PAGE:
Skin on skin contact is the best way for parents and their baby to bond according to Kate Stokes, Frankston Hospital’s Special Care Nursery Acting Nurse Unit Manager.
The bonding technique, known as Kangaroo Care, encourages skin on skin contact between baby and parent. Bonding in this way creates a sharing of natural closeness and has an array of benefits for both baby and parent.
“We encourage both parents to actively bond through Kangaroo Care with their new baby, not just mums,” said Ms Stokes.
“Bonding between dads and their newborns is essential to the baby’s development and also helps dads feel more involved with the birth and care of their child.
“The benefits of Kangaroo Care for babies can include longer periods of alertness, less crying and less chance of colic. It can also improve weight gain, body temperature and stabilises the heart rate and breathing.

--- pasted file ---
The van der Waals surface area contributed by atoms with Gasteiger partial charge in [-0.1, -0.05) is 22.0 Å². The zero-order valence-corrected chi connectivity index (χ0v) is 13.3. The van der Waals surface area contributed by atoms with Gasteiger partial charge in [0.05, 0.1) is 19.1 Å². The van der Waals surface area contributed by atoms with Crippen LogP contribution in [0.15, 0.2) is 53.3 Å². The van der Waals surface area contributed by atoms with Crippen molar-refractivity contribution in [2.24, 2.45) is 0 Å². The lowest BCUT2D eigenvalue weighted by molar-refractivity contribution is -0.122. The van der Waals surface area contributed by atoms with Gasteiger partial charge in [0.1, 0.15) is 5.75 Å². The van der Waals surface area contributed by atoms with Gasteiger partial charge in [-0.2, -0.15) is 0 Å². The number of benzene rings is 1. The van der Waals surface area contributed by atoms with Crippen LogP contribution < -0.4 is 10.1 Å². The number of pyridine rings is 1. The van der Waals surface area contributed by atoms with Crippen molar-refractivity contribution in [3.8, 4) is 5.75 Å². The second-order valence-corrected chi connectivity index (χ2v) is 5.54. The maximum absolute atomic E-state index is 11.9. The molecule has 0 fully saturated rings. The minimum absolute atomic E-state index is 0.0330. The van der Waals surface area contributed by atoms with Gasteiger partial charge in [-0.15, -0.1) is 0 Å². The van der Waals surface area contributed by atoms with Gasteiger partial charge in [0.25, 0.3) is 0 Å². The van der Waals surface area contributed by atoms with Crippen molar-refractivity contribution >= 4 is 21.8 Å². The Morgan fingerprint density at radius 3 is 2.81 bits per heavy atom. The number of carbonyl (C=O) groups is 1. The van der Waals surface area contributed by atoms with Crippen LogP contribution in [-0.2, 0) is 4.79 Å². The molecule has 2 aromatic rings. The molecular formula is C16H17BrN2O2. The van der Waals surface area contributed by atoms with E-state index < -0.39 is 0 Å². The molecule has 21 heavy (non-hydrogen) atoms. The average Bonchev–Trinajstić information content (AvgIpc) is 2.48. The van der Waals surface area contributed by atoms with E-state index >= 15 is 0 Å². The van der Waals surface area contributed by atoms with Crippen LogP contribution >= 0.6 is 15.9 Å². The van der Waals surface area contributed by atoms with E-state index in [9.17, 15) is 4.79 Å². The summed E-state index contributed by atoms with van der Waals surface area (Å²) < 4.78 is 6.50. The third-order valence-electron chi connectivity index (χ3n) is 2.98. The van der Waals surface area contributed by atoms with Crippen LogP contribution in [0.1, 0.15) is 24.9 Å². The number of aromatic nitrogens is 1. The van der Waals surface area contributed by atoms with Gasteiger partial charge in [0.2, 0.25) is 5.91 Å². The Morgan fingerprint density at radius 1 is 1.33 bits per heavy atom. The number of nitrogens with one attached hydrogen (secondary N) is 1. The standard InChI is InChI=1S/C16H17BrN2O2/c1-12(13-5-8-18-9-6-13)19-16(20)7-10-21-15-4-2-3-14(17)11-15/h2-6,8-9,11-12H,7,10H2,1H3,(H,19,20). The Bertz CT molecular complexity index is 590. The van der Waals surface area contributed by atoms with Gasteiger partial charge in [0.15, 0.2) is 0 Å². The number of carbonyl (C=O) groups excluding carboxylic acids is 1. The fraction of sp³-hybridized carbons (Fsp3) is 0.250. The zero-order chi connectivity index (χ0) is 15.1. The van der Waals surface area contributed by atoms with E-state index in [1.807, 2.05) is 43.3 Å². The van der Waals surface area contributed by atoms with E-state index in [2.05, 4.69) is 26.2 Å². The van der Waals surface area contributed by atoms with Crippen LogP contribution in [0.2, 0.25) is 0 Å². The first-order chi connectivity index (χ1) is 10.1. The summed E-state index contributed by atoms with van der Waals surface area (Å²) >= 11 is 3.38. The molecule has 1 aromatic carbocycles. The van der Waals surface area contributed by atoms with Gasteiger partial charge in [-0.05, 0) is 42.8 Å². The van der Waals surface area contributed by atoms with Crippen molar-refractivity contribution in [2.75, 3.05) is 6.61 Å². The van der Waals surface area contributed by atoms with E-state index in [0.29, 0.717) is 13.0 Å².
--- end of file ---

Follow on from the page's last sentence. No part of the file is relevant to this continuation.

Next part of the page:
“The benefits for mums include increased lactation and shorter hospital stays. Both parents experience a boost in parental confidence and a reduction in feelings of separation from their baby,” said Ms Stokes.
Kangaroo Care is the latest topic to be covered by a specialised information board developed by the Special Care Nursery team that encourages parents to learn about new information and techniques that will help them bond and care for their newborns.
“We will be featuring all different topics that can help new parents,’ said Ms Stokes.
“We want to be able to give them peace of mind about looking after and bonding with their new baby once they go home,” said Ms Stokes.